Why America Must Lead
The world is on fire. Syria has fallen apart. Russia has seized Ukrainian land. And China is flexing its muscles. Who can put these fires out? As Anders Fogh Rasmussen, Denmark's former Prime Minister and NATO's former Secretary General explains, only the United States.
Read Prime Minister Rasmussen's book, "The Will to Lead": https://www.amazon.com/Will-Lead-Americas-Indispensable-Freedom/dp/0062475290/ref=sr_1_1?ie=UTF8&qid=1487815432&sr=8-1&keywords=rasmussen
Prager U gratefully acknowledges the generous support of the Adam and Gila Milstein Family Foundation, who sponsored this video. https://www.milsteinff.org/
The world is on fire. The Middle East is being torn up by war and terrorism that have forced millions of people to flee. Syria looks like the disaster of a generation. Iran seeks to dominate the region and openly declares its intention to wipe a sovereign nation off the map. While in Eastern Europe, a resurgent Russia has seized Ukrainian territory by force of arms. China is flexing its muscles against its neighbors around the South China Sea. There is only one nation in the world capable of putting out these fires.
That nation is, of course, the United States.
Many Americans will argue, understandably, that this is not fair. It may not be fair. But it is a fact.
Only America has the diplomatic reach, the financial resources, and the firepower to lead the free world against the autocrats, rogue states and terrorists that are trying to overwhelm it.
As the Prime Minister of Denmark from 2001 to 2009, and the secretary-general of NATO from 2009 to 2014, I know how important American leadership is. I’ve seen firsthand what happens when America tries to lead from behind instead of leading from the front.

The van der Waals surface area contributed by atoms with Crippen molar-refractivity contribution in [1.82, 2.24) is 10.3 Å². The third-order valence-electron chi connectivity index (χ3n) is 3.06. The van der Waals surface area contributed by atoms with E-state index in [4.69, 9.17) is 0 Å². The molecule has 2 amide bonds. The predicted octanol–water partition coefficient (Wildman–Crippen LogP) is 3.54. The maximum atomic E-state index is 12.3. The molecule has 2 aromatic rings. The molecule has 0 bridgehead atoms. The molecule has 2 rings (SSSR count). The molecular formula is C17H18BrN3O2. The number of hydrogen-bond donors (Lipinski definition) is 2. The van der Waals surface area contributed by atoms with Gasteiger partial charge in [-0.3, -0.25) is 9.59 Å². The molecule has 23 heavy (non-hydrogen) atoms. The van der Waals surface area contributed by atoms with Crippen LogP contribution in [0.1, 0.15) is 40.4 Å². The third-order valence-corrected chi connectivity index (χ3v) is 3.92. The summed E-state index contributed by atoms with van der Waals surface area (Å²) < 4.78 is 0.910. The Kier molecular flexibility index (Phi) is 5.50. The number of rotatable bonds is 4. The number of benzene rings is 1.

A case in point:
Russia illegally annexed Crimea in March 2014—the first gunpoint land grab in Europe since the end of World War II.
U.S. Secretary of State John Kerry called it an “unbelievable act of aggression.” He went on, “You just don’t, in the twenty-first century, behave in nineteenth-century fashion by invading another country on a completely trumped-up pretext.”
This might be an admirable statement of principle, but as a guide to policy, it is dangerously naive, because whether it was believable or not, it happened.
The first half of the twentieth century was the bloodiest in human history. That was before America became a global superpower. Since America’s ascendancy, the major world powers have coexisted in relative peace. Now that peace is threatened, and America must step forward again. Simply put, no one else can do it.
Europe is too weak and divided to lead the world. The free nations have an essential role to play, and they must shoulder their full share of the cost, but only America has the credibility to lead.
This is not just about money or manpower. It is also about morality. Only America has the moral greatness to lead the free world—not for the sake of power, but for the sake of peace.
Yet the U.S. will only be able to ensure peace if its leaders act with conviction. If the world even thinks that America lacks the will to use force or enforce its red lines, it leaves a vacuum that will be filled by corrupt autocrats, rogue states and murderous terrorists.
As tempting as retreat might be, it won’t make America and the other freedom-loving countries safer or more prosperous. History shows us: the bad guys don’t stay in their own neighborhoods.
We only need to look at Pearl Harbor or 9/11 to be reminded that the safety of Americans is deeply connected to the rest of the world. And the stability that has permitted the vast and world-wide economic expansion since World War II, an expansion that has lifted billions of people out of poverty, could not have happened if America had not guaranteed it.
But freedom, stability and prosperity don’t come for free. And they are not the norm–they are the exception.
An American retreat will unleash a new plague of dictators and oppressors who seek to undo all the good America has done to secure peace and prosperity around the world for decades.
And that could lead to a fire no one will be able to put out.
I’m Anders Fogh Rasmussen for Prager University.